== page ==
High Court transfers US$487m yacht frozen in Dubai to judgment creditor and pierces corporate veil of Liechtenstein anstalt
Yesterday (19th April 2018) Haddon-Cave J handed down his reasoned judgment in the latest phase of Mrs Akhmedova's attempts to enforce the £453 million award obtained against her former husband Farkhad Akhmedov in December 2016. The award has hitherto remained almost entirely unsatisfied. However, an opportunity arose late last year when Mr Akhmedova's yacht M/V "Luna" (worth US$487m and formerly owned by Roman Abramovich) sailed into Dubai waters and was placed in dry dock. Mrs Akhemdova's lawyers obtained a freezing order in the Dubai International Financial Centre in aid of the English judgment and launched substantive proceedings to enforce it; she then successfully sought, in further support, a precautionary attachment in the local Dubai courts in effect arresting the vessel.
At the time of the English judgment in 2016 Luna had been owned by a Liechtenstein Anstalt called Qubo 2, an entity which had been held jointly and severally liable to pay Mrs Akhmedova £350 million under the original judgment. But in breach of a Liechtenstein freezing order Luna had surreptitiously been transferred to a newly created Anstalt called "Straight Establishment" in March 2017. The DIFC freezing order was then defended by Straight Establishment on grounds that there was no judgment against it in London. It was against that backdrop that Mrs Akhmedova applied before Haddon-Cave J, who happened to be sitting in the Old Bailey, on 21 March 2018 under a variety of jurisdictions to obtain ownership of the vessel as well as orders directly against Straight. The orders sought were made on that day, and the reasons are now published.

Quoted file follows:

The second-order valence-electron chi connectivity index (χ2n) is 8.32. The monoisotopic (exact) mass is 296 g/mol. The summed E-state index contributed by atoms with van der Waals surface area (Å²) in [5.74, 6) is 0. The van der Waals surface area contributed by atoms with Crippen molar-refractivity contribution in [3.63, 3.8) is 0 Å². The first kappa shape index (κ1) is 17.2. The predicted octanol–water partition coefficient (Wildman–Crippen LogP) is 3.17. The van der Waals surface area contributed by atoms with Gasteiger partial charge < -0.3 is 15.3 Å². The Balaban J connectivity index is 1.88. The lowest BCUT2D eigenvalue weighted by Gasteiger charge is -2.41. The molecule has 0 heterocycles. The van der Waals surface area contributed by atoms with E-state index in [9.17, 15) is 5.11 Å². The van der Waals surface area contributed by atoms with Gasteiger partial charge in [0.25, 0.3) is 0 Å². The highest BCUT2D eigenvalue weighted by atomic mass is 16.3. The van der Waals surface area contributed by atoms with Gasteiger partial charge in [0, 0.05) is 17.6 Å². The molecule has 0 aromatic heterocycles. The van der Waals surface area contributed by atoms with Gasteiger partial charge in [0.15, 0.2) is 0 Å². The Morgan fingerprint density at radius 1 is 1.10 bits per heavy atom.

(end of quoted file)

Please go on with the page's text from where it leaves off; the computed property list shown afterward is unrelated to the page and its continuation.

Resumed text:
The judgment will be of interest to civil/commercial fraud and contentious trusts lawyers for four reasons in particular. First, it is thought to be the first judgment since Prest where the court has pierced the corporate veil applying the "evasion principle". Secondly, the court, having considered the conflict of laws position, was prepared to apply English law, the lex fori, to that question notwithstanding that Straight is a Liechtenstein anstalt. Thirdly, the court declared, on grounds of privity of interest, that it had taken Straight to have submitted to the English court's jurisdiction owing to Mr Akhmedov's submission to the jurisdiction. Fourthly, having made orders transferring the vessel to Mrs Akhmedova, the court made an order against Straight under s. 425(1)(d) of the Insolvency Act 1986 that, in default of its effecting the transfer, Straight had to pay Mrs Akhemdova a liquidated sum referable to the capital value of the vessel (US$487m). You can read the full judgment here by clicking the 'download article' button to the right hand side of this page.
Serle Court's Dakis Hagen QC appeared for Mrs Akhmedova.